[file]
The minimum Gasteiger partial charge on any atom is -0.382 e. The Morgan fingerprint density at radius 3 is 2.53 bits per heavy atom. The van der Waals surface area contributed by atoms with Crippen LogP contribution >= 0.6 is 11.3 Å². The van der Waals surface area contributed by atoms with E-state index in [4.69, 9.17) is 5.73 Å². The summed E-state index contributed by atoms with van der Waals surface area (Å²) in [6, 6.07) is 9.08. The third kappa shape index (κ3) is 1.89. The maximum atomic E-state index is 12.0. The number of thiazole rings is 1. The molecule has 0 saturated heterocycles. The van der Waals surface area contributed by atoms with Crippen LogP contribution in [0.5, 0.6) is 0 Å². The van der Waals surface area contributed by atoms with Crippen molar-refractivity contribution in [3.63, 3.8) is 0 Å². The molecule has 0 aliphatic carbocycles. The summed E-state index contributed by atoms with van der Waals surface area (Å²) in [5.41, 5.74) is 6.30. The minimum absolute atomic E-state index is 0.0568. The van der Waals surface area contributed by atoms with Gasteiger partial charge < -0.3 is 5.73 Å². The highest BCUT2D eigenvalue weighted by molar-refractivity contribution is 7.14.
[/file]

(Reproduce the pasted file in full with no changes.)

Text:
The minimum Gasteiger partial charge on any atom is -0.382 e. The Morgan fingerprint density at radius 3 is 2.53 bits per heavy atom. The van der Waals surface area contributed by atoms with Crippen LogP contribution >= 0.6 is 11.3 Å². The van der Waals surface area contributed by atoms with E-state index in [4.69, 9.17) is 5.73 Å². The summed E-state index contributed by atoms with van der Waals surface area (Å²) in [6, 6.07) is 9.08. The third kappa shape index (κ3) is 1.89. The maximum atomic E-state index is 12.0. The number of thiazole rings is 1. The molecule has 0 saturated heterocycles. The van der Waals surface area contributed by atoms with Crippen LogP contribution in [0.5, 0.6) is 0 Å². The van der Waals surface area contributed by atoms with Crippen molar-refractivity contribution in [3.63, 3.8) is 0 Å². The molecule has 0 aliphatic carbocycles. The summed E-state index contributed by atoms with van der Waals surface area (Å²) in [5.41, 5.74) is 6.30. The minimum absolute atomic E-state index is 0.0568. The van der Waals surface area contributed by atoms with Gasteiger partial charge < -0.3 is 5.73 Å². The highest BCUT2D eigenvalue weighted by molar-refractivity contribution is 7.14.